Our Voices

RFK Compass Investors Panel discusses how to rebuild Ukraine, today

More than a year into Russia’s war against Ukraine, daily bombings are commonplace.

So is the Ukrainian people’s indomitable spirit.

But this ongoing war must not be viewed passively, as something that’s happening far away, members of one of Tuesday’s first panels at the Robert F. Kennedy Human Rights Compass Summer Investors Conference panels urged.

“The actions we take now will have implications for the freedom or oppression of our grandchildren for generations to come,” Former First Lady of Ukraine Kateryna Yushchenko said. “When you see something happening overseas, often there’s a feeling there’s nothing to do about it. But that’s not true. Invest in Ukraine.”

Joining Yushchenko on the panel at the Chatham Bars Inn were Kerry Kennedy, President of RFK Human Rights; Natalie Jaresko, Managing Director at Turnaround and Restructuring Strategy, EY-Parthenon and Former Ukraine Minister of Finance; William “Bill” Taylor, Former United States Ambassador to Ukraine; and Lenna Koszarny, Founding Partner and Chief Executive Officer, Horizon Capital.

Taylor, Ambassador to Ukraine from 2006 to 2009, echoed Yushchenko: The outcome of this ongoing war has “implications for everyone living in this world, particularly those closest to the Russians. If (the world) sees that Putin can get away with this, what’s the stop point? The answer right now is Ukraine. Ukraine is stopping. That’s what’s going on right now.”

Jaresko, who served as Ukraine’s Minister of Finance from 2014 to 2016, noted that the Ukrainian government, despite tremendous hardships, is functioning efficiently, providing civil service salaries and government services.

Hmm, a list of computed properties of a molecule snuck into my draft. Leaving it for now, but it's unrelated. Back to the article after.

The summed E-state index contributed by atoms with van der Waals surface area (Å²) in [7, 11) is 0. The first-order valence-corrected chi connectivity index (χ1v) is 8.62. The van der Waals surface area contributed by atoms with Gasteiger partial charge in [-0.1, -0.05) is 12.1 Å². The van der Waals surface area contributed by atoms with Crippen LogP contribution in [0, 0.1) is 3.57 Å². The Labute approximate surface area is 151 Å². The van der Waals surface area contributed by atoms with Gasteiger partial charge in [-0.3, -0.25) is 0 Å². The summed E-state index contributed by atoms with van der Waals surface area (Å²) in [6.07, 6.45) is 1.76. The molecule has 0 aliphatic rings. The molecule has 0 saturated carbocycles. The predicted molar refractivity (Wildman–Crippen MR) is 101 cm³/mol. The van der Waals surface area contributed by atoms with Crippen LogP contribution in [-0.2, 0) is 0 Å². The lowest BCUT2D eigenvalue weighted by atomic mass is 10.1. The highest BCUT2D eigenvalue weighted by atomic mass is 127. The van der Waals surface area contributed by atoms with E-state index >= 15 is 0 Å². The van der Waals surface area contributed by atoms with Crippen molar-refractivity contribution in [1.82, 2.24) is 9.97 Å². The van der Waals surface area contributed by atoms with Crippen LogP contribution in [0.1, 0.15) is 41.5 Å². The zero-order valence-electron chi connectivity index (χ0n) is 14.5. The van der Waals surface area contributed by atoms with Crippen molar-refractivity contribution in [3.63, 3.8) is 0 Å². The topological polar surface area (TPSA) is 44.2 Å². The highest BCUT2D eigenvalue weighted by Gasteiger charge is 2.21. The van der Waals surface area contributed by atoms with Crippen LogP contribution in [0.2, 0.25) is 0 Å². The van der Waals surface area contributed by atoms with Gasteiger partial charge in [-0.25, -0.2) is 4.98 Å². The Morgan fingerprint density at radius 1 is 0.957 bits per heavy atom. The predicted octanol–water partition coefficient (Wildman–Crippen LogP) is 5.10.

“What I want to share with you is not just military strength, but a resilient economy that’s been through some extraordinary times. That provides key government services that keep a country functioning.”

Koszarny’s Horizon Capital, the leading investment firm in Ukraine with $1.2 billion in assets under management, backed by more than 40 institutional investors with a capital base exceeding $570 billion, stressed the importance of building a network for Ukraine’s rebuilding today.

“We must be a part of history. Part of the solution,” she said. “If you come to Kyiv, you’ll notice everyone is doing everything they can to move things forward.That’s the story that doesn’t get told. It’s important to those entrepreneurs that we help Ukraine help themselves. On the capital side, it’s not the number one place that investors want to risk their capital. But the country needs to continue to be resilient – to keep the economy going. The private sector is incredibly important.”

What’s equally important for investors, Taylor noted, is to “dump Russia.”

And Russia wasn’t a smart investment even before its war with Ukraine, Jaresko explained.

“There are United Nations’ Human Rights principles for business guidance,” she said. “Even before the invasion of Ukraine, Russia would not have been a place you should have invested.

The rule of law and faith in contracts and faith in intellectual property rights are the very basis for the confidence you have to make investments. Russia has never enjoyed those securities.”

In order for Ukraine to truly start rebuilding, “we have to cut off Russia’s finances from the west,” Yushchenko said.

Kennedy underscored the importance of prosecuting Russia for the War Crime of Aggression, which she called “the poisonous tree from which all other crimes against humanity flow.”

RFK Human Rights has been vocal on the subject in recent months, working with Taylor, Yuschenko, members of Congress and others on the issue.

The RFK Summer Compass Investors Conference continues through Thursday in Chatham and Hyannis Port.